Photographing constellations can be frustrating because they don’t always come out as you’d expect.


Short exposures tend to catch just the brightest stars, but these can look very lost – like tiny dots on a black background.

Extend the exposure time and you’ll either get lots of unrecognisable star trails.

Or, if you’re piggybacking your camera on the back of a motor-driven scope to eliminate the star trails, you’ll get a lot more stars than you wanted.

The brighter stars are then lost against a sea of fainter dots.

The mighty constellation of Orion is fairly immune to these problems.

It contains a good number of bright stars in a very distinctive pattern, which helps reinforce its presence on a photograph.

There are many different ways to grab an image of Orion.

The most basic method is to put your camera on a tripod – or wedge it somewhere where it can’t move – and open the shutter.

Digital cameras have different characteristics in terms of how they handle noise, so it’s worth experimenting with the settings.

If you can adjust the sensitivity settings, known as ISO, set them high at first and go for an exposure of several seconds.

A few seconds of exposure at ISO400 will record the brightest stars in the constellation.

A good trick here is to emulate a long exposure by stacking together a number of shorter exposures.

Stacking reduces image noise and helps bring out fainter stars.

There are lots of programs that can do this, such as the freeware IRIS.

A camera fitted with a 28-35mm lens and mounted on the back of a motor-driven scope to eliminate star trails, is capable of producing a wonderful rendition of this constellation.

Experiment and take several shots at different settings, then judge which setting looks best on the computer screen.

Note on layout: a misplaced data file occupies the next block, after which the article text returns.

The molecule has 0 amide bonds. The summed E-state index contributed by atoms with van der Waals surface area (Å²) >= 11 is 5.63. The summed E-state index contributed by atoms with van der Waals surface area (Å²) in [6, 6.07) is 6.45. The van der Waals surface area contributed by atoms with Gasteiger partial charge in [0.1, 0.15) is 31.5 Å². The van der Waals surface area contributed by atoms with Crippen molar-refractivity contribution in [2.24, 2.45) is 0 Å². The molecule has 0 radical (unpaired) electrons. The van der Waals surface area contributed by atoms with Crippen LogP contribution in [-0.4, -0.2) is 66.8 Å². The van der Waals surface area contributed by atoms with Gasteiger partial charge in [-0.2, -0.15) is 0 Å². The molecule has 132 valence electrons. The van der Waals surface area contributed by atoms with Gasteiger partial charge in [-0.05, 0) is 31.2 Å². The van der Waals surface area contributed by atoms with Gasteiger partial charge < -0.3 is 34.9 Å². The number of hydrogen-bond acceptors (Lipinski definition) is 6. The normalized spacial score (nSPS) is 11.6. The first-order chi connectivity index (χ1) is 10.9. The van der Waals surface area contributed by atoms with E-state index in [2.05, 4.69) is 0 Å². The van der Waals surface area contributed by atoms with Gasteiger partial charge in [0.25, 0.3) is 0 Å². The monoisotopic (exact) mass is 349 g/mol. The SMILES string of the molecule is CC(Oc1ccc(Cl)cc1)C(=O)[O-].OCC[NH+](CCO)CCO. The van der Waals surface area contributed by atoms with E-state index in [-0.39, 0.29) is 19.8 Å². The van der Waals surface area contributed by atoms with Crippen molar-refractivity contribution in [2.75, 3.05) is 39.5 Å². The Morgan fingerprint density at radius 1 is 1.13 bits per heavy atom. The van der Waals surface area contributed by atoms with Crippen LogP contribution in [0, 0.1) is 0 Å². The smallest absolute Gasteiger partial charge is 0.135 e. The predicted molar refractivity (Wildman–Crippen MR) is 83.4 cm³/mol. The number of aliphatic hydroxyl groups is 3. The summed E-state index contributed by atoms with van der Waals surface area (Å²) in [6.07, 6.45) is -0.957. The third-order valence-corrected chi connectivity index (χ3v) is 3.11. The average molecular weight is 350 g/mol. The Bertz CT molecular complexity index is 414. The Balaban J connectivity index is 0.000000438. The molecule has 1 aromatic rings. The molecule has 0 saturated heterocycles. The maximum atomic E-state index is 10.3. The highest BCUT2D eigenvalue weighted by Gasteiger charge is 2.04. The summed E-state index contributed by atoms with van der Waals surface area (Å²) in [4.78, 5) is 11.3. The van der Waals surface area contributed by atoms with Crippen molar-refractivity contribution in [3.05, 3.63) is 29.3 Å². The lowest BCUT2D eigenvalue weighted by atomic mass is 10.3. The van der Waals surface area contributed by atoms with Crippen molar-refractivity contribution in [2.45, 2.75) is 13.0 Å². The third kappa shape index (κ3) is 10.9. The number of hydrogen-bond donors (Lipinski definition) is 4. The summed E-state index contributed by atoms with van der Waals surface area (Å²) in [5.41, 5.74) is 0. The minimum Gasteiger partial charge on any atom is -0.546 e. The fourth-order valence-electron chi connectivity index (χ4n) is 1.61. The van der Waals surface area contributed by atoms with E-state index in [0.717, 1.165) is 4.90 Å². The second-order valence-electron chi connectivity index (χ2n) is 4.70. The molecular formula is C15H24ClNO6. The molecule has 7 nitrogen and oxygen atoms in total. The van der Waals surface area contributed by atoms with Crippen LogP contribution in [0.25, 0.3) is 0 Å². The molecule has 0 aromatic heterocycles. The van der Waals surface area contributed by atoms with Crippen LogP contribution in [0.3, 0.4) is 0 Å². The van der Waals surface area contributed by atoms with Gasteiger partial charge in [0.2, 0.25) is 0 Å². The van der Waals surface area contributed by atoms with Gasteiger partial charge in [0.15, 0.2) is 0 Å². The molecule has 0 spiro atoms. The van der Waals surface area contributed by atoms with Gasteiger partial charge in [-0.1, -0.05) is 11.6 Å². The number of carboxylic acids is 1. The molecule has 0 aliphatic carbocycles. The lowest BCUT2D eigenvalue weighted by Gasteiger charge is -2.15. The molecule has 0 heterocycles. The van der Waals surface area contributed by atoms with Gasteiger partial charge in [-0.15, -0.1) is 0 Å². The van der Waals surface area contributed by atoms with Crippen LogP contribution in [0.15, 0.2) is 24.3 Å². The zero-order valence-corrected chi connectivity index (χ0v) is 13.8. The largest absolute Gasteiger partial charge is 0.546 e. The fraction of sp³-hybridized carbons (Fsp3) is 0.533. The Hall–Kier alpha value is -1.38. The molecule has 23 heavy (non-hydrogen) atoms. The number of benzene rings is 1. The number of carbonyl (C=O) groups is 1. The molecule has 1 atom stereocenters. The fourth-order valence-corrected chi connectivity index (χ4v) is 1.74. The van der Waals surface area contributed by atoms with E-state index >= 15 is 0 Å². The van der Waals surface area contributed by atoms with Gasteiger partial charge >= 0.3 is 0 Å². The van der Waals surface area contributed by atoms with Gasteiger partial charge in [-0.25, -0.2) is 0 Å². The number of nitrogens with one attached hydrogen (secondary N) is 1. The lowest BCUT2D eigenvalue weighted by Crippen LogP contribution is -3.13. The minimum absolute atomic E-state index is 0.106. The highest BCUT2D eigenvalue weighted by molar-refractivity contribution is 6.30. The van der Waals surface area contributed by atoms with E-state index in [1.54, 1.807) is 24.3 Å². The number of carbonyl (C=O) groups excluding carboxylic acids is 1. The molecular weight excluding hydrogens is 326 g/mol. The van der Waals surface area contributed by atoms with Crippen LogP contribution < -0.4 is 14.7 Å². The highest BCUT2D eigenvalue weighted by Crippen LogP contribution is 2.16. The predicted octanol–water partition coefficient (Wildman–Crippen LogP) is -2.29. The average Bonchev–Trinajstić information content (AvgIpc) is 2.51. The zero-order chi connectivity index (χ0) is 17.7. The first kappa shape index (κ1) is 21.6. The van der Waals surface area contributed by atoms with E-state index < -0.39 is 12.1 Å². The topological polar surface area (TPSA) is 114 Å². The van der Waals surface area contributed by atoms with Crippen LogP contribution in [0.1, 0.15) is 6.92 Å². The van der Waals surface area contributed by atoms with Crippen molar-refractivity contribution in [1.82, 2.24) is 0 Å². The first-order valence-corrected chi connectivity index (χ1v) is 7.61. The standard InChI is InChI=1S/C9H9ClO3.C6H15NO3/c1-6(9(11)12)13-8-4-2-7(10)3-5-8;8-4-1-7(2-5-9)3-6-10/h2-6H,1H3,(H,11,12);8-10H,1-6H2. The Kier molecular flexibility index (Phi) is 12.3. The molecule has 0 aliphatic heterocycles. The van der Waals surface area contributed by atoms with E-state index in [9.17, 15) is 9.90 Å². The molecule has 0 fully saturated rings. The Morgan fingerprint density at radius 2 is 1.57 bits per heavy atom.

Capture Orion using a tripod-mounted camera

Catch the mighty Hunter free of star trails and with prominent stars, by following these four steps with a DSLR camera mounted on a photographic mount.

Find focus

Focusing a camera on stars can be hard.

Pre-focus on something bright like the Moon first.


If you plan ahead, it's possible to catch the crescent Moon in the sky.

Use it to get focused, then wait for the Moon to set so the sky is very dark before moving onto Orion, although a thin crescent Moon won't interfere that much anyway.

If you auto-focus on the Moon, remember to turn the auto-focus off when you’re focused.

Take out the star trails


The rotation of the Earth will make Orion appear to move slowly from east to west.

The shorter the focal length of your camera lens, the longer the exposure you can get away with before you start getting star trails in your image.

The formula for working out how long you’ve got is Time (seconds) = 1000 / (fl x cosD) where fl = lens’s focal length (mm) and D = declination (degrees). Assume D is 0° for Orion.

Press the button


Once you've got everything set up and are happy with the picture composition, turn your camera’s shutter delay timer on.

That’s the function that allows you to press the button and run around in front of the camera so you can also be in the photo.

If you press the shutter button without the delay timer active, you’ll cause it to shake and the stars will come out as wiggles on the image.

Press the button and then move away from the camera.

Stacking and adjustments


You can combine lots of short exposures together with a stacking program.

This reduces image noise and improves the visibility of faint stars.

Images of stars from a static tripod need to be aligned and rotated slightly before they’re stacked – a program like IRIS can do this.

If your skies are badly light polluted, adjust the colour levels in a graphics editing program.


To get rid of that orange glow, slowly reduce the red channel and then the green, with a smaller tweak on the blue.


Pete Lawrence, astronomer and BBC The Sky at Night presenter.
Pete LawrenceAstronomer and presenter

Pete Lawrence is an experienced astronomer and astrophotographer, and a presenter on BBC's The Sky at Night.